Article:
Sunday, January 27, 2013

Encoded Vellum: Part 2

by Jeff Chapman -

Brother Sebastian and Brother Peter each held one of the Abbot’s arms as they guided the gasping man into a chair. The Abbot’s face was blanched despite his rapid breathing and his eyes remained fixed on the patient quietly sleeping through the turmoil.

“Are you in pain?” asked the medico. “Any palpitations?”

The Abbot instinctively pressed a hand to his chest, but the veteran of three heart attacks shook his head. “No, no,” he told Brother Sebastian. “I am quite recovered. I have had a shock, that is all. But my nerves....”

The director frowned at Brother Sebastian. “You should lie down, Anthony. Let our able medico examine you. It may seem nothing but turn deadly serious without warning.”

“I am fine, Peter. If you lie down at my age, you may never get back up.” The Abbot smiled at Brother Sebastian. “You are frightening our young medico. He doesn’t want the first patient he loses to be the Abbot.”

“I assure you my medical reputation is the furthest....”

The Abbot raised his hand to silence Brother Sebastian. “I am certain your heart is where it should be. I was only teasing, one of my vices. Now, as to our patient here. Have you checked the DNA archives?”

“Of course,” answered the medico with a force that surprised even him. Whether spoken in jest or not, he still chafed at the previous remark questioning his charity and professionalism. Brother Sebastian was young and ardent and the abbey had not yet washed his soul of pride. He glanced at the director, who was busy taking the Abbot’s pulse, and consciously checked his tone. “We queried all the standard repositories. The results were negative, not even a close match for a relative.”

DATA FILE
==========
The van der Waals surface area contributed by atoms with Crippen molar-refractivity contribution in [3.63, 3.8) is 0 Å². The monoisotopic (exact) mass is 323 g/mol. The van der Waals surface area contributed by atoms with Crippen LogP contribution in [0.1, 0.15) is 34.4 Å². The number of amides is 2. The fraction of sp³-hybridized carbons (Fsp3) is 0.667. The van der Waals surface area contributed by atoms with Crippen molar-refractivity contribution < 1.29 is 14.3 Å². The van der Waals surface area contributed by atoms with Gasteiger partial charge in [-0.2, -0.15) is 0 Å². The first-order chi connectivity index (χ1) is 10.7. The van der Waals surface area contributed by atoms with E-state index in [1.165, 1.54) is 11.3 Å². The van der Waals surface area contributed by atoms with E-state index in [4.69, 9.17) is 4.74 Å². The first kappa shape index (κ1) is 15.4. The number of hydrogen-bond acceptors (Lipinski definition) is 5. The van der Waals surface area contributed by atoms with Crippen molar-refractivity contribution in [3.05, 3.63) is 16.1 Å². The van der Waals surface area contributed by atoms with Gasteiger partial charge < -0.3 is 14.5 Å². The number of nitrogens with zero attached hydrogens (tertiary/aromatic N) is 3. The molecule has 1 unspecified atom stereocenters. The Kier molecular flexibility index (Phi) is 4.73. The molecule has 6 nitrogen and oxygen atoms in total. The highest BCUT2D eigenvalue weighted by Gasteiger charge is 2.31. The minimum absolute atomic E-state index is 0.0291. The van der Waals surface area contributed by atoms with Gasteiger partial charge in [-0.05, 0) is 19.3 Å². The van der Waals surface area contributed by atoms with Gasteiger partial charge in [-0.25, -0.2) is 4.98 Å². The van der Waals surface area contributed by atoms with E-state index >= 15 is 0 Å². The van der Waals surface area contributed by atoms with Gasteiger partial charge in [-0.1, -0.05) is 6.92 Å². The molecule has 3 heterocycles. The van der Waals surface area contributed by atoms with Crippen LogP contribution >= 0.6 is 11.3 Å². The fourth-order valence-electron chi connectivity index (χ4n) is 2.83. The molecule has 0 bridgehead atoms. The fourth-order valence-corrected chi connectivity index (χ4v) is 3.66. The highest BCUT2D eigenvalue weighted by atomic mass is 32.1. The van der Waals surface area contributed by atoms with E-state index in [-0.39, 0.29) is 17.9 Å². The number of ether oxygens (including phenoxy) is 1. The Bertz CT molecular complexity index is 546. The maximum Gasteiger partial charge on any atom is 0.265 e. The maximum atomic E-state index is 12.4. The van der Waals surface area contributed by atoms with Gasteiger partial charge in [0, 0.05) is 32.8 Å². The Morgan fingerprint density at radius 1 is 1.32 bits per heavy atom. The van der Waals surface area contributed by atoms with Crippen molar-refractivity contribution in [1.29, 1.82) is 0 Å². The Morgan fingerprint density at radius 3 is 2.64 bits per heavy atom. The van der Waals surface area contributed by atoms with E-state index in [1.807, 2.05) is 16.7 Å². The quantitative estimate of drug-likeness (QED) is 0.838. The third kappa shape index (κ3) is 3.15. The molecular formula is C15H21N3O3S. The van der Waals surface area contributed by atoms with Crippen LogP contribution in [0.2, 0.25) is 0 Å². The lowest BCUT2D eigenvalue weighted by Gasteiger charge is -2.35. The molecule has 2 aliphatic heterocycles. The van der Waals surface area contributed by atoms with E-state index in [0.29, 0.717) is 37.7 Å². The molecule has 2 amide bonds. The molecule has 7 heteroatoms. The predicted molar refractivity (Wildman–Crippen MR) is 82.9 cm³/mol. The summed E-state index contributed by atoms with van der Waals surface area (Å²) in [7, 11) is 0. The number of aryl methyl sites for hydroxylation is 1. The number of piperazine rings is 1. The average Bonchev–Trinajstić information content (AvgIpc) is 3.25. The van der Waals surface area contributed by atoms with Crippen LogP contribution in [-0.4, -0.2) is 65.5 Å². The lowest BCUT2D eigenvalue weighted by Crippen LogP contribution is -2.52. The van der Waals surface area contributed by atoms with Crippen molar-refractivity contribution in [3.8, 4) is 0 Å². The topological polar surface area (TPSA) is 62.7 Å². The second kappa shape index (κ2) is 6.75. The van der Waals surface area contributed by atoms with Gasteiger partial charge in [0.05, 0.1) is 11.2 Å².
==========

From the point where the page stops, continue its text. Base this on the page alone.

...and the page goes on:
“I don’t doubt it,” said the Abbot.

“Most births in the land villages, among the miners and hunters and of course the nomads, go unrecorded,” said the director.

“This man was not born on Eclectia but on the Avenir.”

“You know this man?” asked Brother Peter.

The Abbot took a deep breath. “I believe I do.”

Sunday, January 20, 2013

Go, Therefore

by Heidi Kortman -

Another three steps, and the pacing corps of graduates left the confines of the tunnel, scattering across the great gallery to greet those who had come. Douay Bede blinked. A cluster of chatting people dispersed, and there she stood with her all-weather at her feet.

He wanted to run, but one fruit of the Spirit was self-control. Douay Bede compromised by taking the longest steps his black robe would allow. She wore the coppery headdress of folded thoric leaves that she always saved for special occasions. Perspiration dripped from her chin.

“Mother,” Douay Bede called as he drew closer. She didn’t give him the smile he expected. “What’s the matter?”